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This Catholic Update takes a look at some of the big issues that any couple considering marriage should be thinking about. These include effective communication, accepting change, children, values, intimacy and God's role in your marriage.

Catholic Update

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Preparing for Marriage

10 Tools for the Journey

by William Urbine

Marriage is a big issue in our culture today. There are widespread and varying reports of divorce statistics. The Barna Group, which studies religious groups, says that about three fourths of married Catholics stay married, and that about a fourth have been divorced.

Indeed, how couples learn to dialogue and relate is what marriage is all about—from its romantic beginnings to its difficult ending, when a spouse passes away.

We all know that, as a wedding couple prepares to approach the altar, they bring with them all the hopes, dreams, common sense, intelligence, courage, confidence and goodwill that brought them together in the first place. But, in almost all cases, they also bring some baggage that will be a factor, throughout their lives. In this Update we’ll take a look at some of the big issues that any couple considering marriage should be thinking about.

Good marriage preparation challenges couples to begin looking at and exploring together the feelings, values and ideas they cherish. These will shape the way they make lifetime decisions. A lifetime of love will continue to uncover the good and raw stuff of a man and woman’s characters. Yet, we know a lot in advance about what makes marriages work.

Couples can better prepare themselves for the changes in marriage by looking hard and honestly at a number of key issues. In what follows, I’d like to offer 10 areas about which the happiest couples communicate often. The first one, of course, is the most obvious.

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1. Work on good communication.

Ask any married couple. They’ll tell you how making a real effort to talk about and work through everyday concerns is crucial to their stability and sanity. It also builds the trust, courage and skills that ground the spirit of love. It’s challenging some days to convince ourselves that we have these skills.

Being able to talk over everything with your spouse (or future spouse) makes for a vital relationship. It doesn’t matter whether the subject matter is a concern about how a family member really upsets you or even if it is about that annoying mannerism of your fiancée. By talking it out regularly, and patiently, you develop skills and trust to tackle more major issues that may arise.

Often our nonverbal cues (our “body language” and voice tone) tell each other the real story about our mood. Sometimes a spouse may have trouble letting you finish a sentence. Learn how to read each other’s nonverbals. On the other hand, when you need to talk, make sure that your tell your spouse. He or she can’t just guess when you need to talk.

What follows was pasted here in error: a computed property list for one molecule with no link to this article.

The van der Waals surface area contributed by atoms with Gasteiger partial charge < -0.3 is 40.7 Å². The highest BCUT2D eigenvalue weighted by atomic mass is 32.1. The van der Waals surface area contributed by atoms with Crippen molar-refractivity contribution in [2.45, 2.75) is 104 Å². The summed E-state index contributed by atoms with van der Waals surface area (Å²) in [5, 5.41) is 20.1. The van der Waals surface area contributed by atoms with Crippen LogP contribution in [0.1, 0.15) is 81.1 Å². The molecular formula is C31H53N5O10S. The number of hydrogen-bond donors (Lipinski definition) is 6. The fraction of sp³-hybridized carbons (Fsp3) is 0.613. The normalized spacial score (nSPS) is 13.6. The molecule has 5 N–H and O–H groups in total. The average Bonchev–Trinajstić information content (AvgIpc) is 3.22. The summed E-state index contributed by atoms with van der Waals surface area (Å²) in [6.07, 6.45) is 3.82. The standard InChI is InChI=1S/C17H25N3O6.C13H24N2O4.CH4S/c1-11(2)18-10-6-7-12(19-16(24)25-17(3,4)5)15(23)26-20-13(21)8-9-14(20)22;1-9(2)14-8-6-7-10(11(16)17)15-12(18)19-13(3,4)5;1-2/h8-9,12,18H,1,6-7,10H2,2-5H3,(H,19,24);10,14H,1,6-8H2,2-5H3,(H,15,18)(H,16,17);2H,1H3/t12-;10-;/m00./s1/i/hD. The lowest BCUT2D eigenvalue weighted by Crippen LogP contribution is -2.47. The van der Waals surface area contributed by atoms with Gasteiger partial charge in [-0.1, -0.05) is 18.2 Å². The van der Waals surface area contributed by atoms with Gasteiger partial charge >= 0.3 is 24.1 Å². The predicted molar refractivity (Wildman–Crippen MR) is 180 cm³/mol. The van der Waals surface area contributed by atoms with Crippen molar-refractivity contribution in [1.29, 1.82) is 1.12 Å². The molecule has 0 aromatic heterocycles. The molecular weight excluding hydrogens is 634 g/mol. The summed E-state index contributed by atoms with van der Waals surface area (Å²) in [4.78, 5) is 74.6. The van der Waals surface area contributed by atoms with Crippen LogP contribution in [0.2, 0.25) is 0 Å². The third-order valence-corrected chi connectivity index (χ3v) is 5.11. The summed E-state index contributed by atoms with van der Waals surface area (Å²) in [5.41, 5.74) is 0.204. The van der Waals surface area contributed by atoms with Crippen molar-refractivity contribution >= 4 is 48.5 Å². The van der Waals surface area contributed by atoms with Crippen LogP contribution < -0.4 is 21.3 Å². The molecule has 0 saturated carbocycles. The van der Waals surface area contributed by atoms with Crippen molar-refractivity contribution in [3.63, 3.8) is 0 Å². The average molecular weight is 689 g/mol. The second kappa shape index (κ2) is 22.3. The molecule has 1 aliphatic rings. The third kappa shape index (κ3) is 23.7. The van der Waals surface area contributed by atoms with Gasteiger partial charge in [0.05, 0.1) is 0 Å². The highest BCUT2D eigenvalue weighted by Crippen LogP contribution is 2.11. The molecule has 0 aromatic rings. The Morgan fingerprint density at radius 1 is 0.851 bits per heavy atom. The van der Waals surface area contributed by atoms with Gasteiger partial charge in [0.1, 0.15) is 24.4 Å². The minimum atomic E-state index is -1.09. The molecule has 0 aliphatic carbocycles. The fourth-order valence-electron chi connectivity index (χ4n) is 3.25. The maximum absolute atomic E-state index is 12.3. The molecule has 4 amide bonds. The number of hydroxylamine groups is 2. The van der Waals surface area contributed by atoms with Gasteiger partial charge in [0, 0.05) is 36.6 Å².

If there is too much conflict, or if you go wildly out of control when you talk to your future spouse, perhaps it might be time to seek help with a member of the clergy or a therapist to discuss your concerns.

2. Learn how to fight fair.

Do you as a couple resolve issues well? Most married couples have a few standard ongoing fights—perhaps five or so themes. They might include children, sex (or the lack of it), finances, in-laws and hurt feelings. Every couple’s list might be slightly different, yet there are some similarities as well. Perhaps you have already figured out what five fights you will have over the lifetime of a marriage. Jot them down—on the margin right here. Now, try to figure out what you can do differently in your responses to help things go more constructively.

Have you already found out that your future spouse is a night owl and you are an early morning lark? Or vice versa? This difference can even affect your ability to have a spirited discussion well.

Figuring out the best time of the day to talk is very helpful. If a heated conflict should happen during the day, it is also important that you have agreed in principle (and in practice) not to go to bed before resolving the concern.

3. Be prepared to accept change.

It’s a mantra in our society: Life sweeps past you, changing all the time. If you want the job, you might have to learn new technology. Marriage is similar. Talking with a 50-year-married couple will convince you of this. The average age for marrying in our society is around 26, so there is a lot of time for surprise and change for married couples.

Openness to trying out new things is important. It can range from going out to a new restaurant to switching parenting roles. Watching people grow in a relationship can be exciting. You’ve already changed some because of this new relationship.

Sometimes changes are beyond our control. We don’t ask for them. Perhaps it is a job loss with a required relocation to a new town or maybe children with disabilities demanding your undivided attention. We might also be overwhelmed by our work, a new career, or the changes in roles in our relationships. Whatever these changes are, coping with them well is important. Seeking feedback from family and friends on how you’re handling change can help.